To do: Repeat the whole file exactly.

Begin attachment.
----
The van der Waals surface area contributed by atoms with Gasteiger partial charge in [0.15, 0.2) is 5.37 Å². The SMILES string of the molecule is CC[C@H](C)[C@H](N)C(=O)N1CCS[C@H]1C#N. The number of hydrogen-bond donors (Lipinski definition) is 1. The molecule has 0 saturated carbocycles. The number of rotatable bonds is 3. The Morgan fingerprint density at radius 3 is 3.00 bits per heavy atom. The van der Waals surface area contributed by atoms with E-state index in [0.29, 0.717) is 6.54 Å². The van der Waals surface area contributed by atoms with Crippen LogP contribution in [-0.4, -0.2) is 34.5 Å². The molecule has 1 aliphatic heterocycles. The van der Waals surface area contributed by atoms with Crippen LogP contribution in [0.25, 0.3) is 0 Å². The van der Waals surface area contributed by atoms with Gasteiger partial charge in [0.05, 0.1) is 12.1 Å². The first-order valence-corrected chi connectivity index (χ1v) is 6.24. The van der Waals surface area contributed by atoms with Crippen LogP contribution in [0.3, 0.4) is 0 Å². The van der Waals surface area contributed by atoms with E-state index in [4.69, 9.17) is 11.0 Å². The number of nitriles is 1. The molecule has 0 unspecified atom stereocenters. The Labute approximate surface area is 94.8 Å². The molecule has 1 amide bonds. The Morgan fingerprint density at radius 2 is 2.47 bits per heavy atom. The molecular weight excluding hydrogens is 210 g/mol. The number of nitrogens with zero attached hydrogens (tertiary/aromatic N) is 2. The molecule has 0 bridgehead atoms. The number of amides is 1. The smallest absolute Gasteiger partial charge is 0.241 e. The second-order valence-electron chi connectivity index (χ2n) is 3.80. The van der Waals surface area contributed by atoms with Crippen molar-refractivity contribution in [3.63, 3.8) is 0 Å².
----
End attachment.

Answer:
The van der Waals surface area contributed by atoms with Gasteiger partial charge in [0.15, 0.2) is 5.37 Å². The SMILES string of the molecule is CC[C@H](C)[C@H](N)C(=O)N1CCS[C@H]1C#N. The number of hydrogen-bond donors (Lipinski definition) is 1. The molecule has 0 saturated carbocycles. The number of rotatable bonds is 3. The Morgan fingerprint density at radius 3 is 3.00 bits per heavy atom. The van der Waals surface area contributed by atoms with E-state index in [0.29, 0.717) is 6.54 Å². The van der Waals surface area contributed by atoms with Crippen LogP contribution in [-0.4, -0.2) is 34.5 Å². The molecule has 1 aliphatic heterocycles. The van der Waals surface area contributed by atoms with Crippen LogP contribution in [0.25, 0.3) is 0 Å². The van der Waals surface area contributed by atoms with Gasteiger partial charge in [0.05, 0.1) is 12.1 Å². The first-order valence-corrected chi connectivity index (χ1v) is 6.24. The van der Waals surface area contributed by atoms with Crippen LogP contribution in [0.3, 0.4) is 0 Å². The van der Waals surface area contributed by atoms with E-state index in [4.69, 9.17) is 11.0 Å². The number of nitriles is 1. The molecule has 0 unspecified atom stereocenters. The Labute approximate surface area is 94.8 Å². The molecule has 1 amide bonds. The Morgan fingerprint density at radius 2 is 2.47 bits per heavy atom. The molecular weight excluding hydrogens is 210 g/mol. The number of nitrogens with zero attached hydrogens (tertiary/aromatic N) is 2. The molecule has 0 bridgehead atoms. The number of amides is 1. The smallest absolute Gasteiger partial charge is 0.241 e. The second-order valence-electron chi connectivity index (χ2n) is 3.80. The van der Waals surface area contributed by atoms with Crippen molar-refractivity contribution in [3.63, 3.8) is 0 Å².